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How to Tow a Car with Another Car

Any expert and seasoned driver would agree that it’s far safer and easier to tow a car with a tow truck or pickup/trailer combo than with another car. However, you might not have access to these heavy equipment, either because you simply can’t afford a tow truck or you are in a remote location where it’s tough to get help, and thus will need to improvise. If you are wondering how to tow a car with another car, this article will give you the answers, plus important notes and safe driving tips when towing. 

How to Tow a Car with Another Car: Do Your Homework First

Tow Vehicle And Towed Vehicle: Basic Facts

how to tow a car with another car
Do your fact-findings to safely tow another vehicle with your car. Credit: JD Power

To determine if you can safely tow another vehicle with your car, you’ll need to do some homework first. First and foremost, you must check the owner’s manual for both the tow vehicle and the one that’s being towed to make sure both of them can handle the job without sustaining damages. 

Towing a vehicle improperly can damage the driveline of the towed vehicle and void its warranty. You should avoid this at all costs, since replacing driveline parts can be extremely expensive. Do not underestimate this fact-finding step. 

Major driveline repairs, like bearing or gear replacement can cost between $1,000 to $3,000 dollars. As for minor replacement, driveshaft prices can vary wildly, depending on your vehicle model, which shaft you need replaced, and whether it’s a single or two-piece driveshaft. Front driveshafts are typically between $150 and $250; the larger rear shafts cost much more, between $250 and $400, and more for a two-piece. Add in the cost of the labor, which is between $150 and $190.

In addition, you’ll need to know the tow rating of your vehicle and if your vehicle has a tow hitch installed. If in doubt, consult your owner’s manual.

Below are a few guidelines are worth reviewing before we dive into the details of how to tow a car with another car:

  • The tow vehicle must be larger and heavier than the car being towed, as the tow vehicle should have more engine and braking power to both initiate and stop two cars instead of one.
  • Turn on the ignition in the car being towed so the steering wheel doesn’t lock. 
  • If you are driving at night, switch on the towed vehicle’s parking lights so that vehicles following behind can see it.
  • Make sure there is no passenger or pets in the car being towed, as it is extremely dangerous and also illegal. They should always ride in the tow vehicle.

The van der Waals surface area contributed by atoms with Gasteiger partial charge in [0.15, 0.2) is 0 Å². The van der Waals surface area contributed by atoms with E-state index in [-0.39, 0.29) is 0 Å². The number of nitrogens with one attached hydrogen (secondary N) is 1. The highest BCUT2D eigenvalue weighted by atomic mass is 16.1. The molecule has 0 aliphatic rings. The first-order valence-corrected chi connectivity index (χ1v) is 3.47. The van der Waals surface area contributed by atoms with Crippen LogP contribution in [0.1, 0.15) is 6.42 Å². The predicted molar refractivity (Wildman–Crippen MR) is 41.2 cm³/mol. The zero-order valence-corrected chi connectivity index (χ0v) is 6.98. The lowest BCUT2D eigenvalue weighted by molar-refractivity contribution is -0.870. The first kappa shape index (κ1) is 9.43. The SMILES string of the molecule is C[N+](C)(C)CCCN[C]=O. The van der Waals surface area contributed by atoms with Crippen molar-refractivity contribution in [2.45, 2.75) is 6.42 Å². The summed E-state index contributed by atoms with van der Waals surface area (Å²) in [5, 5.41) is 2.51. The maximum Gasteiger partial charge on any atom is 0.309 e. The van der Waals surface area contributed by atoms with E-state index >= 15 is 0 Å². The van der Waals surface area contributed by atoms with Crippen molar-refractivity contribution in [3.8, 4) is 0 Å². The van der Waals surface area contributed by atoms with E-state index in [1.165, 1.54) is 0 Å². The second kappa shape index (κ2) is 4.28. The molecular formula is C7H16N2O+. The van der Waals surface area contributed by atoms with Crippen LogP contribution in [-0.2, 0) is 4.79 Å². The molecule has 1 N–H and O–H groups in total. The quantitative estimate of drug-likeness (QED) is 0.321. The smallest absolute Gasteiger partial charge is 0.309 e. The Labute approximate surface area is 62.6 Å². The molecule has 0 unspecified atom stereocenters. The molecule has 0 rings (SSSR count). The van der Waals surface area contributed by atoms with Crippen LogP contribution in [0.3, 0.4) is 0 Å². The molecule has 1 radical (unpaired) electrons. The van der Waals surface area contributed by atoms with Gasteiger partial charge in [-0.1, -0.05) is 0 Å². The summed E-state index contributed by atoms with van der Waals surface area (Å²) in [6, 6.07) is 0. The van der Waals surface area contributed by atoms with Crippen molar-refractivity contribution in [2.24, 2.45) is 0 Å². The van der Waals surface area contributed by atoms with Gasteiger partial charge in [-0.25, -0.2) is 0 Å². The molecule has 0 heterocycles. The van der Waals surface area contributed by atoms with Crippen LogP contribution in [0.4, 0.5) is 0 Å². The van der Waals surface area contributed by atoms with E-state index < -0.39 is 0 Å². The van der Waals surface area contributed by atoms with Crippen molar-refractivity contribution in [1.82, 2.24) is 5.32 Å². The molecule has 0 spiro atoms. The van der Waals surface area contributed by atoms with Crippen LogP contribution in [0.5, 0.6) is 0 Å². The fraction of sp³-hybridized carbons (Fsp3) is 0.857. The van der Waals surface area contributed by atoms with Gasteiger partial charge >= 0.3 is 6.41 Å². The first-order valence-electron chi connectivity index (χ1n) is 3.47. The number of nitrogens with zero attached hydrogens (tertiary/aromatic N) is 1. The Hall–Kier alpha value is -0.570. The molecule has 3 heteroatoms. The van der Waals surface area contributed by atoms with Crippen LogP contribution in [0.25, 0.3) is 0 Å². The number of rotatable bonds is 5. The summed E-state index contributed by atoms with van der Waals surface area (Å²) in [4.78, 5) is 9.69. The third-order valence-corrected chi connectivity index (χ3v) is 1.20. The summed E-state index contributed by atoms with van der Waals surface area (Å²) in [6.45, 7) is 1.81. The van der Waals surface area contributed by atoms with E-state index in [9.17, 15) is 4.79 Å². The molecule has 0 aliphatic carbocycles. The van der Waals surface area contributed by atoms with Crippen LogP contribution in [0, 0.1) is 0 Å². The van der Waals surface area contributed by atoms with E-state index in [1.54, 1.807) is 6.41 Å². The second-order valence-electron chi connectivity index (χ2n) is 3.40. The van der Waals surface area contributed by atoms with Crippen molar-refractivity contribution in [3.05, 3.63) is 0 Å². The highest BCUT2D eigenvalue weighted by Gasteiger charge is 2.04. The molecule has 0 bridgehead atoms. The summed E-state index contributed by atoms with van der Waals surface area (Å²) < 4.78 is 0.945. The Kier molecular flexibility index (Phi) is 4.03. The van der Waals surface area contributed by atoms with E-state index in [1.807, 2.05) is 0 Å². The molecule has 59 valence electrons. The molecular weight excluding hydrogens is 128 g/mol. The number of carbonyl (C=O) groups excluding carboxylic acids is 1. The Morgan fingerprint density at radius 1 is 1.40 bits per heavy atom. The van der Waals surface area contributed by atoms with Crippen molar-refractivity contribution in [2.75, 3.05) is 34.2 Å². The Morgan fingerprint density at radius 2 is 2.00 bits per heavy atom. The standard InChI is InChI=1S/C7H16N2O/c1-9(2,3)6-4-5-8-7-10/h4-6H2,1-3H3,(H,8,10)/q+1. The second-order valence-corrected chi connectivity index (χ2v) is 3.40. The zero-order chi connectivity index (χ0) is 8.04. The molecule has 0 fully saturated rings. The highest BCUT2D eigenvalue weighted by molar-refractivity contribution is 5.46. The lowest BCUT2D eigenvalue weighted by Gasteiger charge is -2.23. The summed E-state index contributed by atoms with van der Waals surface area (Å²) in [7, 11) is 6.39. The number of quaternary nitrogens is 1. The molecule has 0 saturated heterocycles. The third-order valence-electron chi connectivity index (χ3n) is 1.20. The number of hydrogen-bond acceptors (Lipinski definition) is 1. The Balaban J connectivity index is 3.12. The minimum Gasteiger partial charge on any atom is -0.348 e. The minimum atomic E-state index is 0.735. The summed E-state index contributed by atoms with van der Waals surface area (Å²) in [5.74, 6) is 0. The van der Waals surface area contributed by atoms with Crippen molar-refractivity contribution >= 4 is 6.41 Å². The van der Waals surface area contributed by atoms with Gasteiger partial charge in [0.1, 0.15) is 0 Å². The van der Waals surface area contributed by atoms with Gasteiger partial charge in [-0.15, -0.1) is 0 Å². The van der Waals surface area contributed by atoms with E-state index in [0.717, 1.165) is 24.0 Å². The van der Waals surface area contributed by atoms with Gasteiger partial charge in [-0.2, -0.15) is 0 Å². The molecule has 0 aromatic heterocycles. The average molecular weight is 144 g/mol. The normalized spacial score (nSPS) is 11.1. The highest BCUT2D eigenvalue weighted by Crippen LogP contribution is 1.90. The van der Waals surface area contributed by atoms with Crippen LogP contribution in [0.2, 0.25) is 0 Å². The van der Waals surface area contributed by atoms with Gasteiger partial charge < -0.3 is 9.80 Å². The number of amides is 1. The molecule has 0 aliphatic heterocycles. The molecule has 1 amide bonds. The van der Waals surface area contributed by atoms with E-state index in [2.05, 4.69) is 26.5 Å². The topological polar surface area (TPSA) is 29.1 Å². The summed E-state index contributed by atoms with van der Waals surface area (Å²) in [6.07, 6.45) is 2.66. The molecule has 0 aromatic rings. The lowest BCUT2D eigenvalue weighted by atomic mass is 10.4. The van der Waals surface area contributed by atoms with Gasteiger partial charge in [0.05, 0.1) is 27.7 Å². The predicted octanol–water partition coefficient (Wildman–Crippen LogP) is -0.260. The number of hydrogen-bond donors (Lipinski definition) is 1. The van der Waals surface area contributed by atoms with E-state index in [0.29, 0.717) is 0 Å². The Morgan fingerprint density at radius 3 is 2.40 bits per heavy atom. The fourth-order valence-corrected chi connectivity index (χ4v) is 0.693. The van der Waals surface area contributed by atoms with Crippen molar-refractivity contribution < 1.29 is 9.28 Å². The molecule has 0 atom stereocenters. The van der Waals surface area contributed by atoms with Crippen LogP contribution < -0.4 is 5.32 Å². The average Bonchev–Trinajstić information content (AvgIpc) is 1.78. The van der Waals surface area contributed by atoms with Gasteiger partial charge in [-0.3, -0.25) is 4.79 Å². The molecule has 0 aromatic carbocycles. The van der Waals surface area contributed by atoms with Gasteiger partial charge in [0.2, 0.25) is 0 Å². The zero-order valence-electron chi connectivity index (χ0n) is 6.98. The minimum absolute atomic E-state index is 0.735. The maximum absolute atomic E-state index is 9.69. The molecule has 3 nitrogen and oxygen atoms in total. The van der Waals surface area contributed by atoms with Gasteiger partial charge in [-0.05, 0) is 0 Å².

Tow Vehicle: Hitch 

No matter what towing method you choose, your tow vehicle must have a tow hitch attached to the chassis. Many trucks and SUVs come equipped with a tow hitch from the factory, but most passenger cars do not. The good news is tow hitches are easy to install. But if you have never done it yourself, you can either consult the many video tutorials available online or have a professional do the work.

Towed Vehicle: 2WD vs. 4WD

You’ll also need to know if the car you are towing has 2-wheel drive or 4-wheel drive, and if it has an automatic or manual transmission. And, if the towed vehicle has 2WD, you need to know if it’s front-wheel drive or rear-wheel drive.

If the vehicle being towed is FWD, the best option is to use a tow dolly as this will minimize wear and tear on the driveline components of the towed vehicle. 

If the towed vehicle is RWD, you will want to disengage the driveshaft, either manually or via a switch, if equipped. Then, for automatic transmission, you’ll need to unlock the drive axle. Otherwise, for manual transmission cars, you’ll need to put the towed vehicle in neutral and release the parking brake. Refer to the owner’s manual for instructions on how to do these as they might not be extremely straightforward.

How to Tow a Car with Another Car: 4 Methods

Using a Tow Dolly

how to tow a car
Tow another car using a dolly. Credit: Budget Truck Rental

A popular option for how to tow a car with another car is to use a tow dolly, which is essentially a small trailer. Tow dollies are lightweight and widely available. You can rent one at many moving and storage facilities.

The benefit of this method is that the dolly keeps the towed vehicle’s front tires up off the ground, which helps reduce driveline wear and also tire wear on the towed vehicle.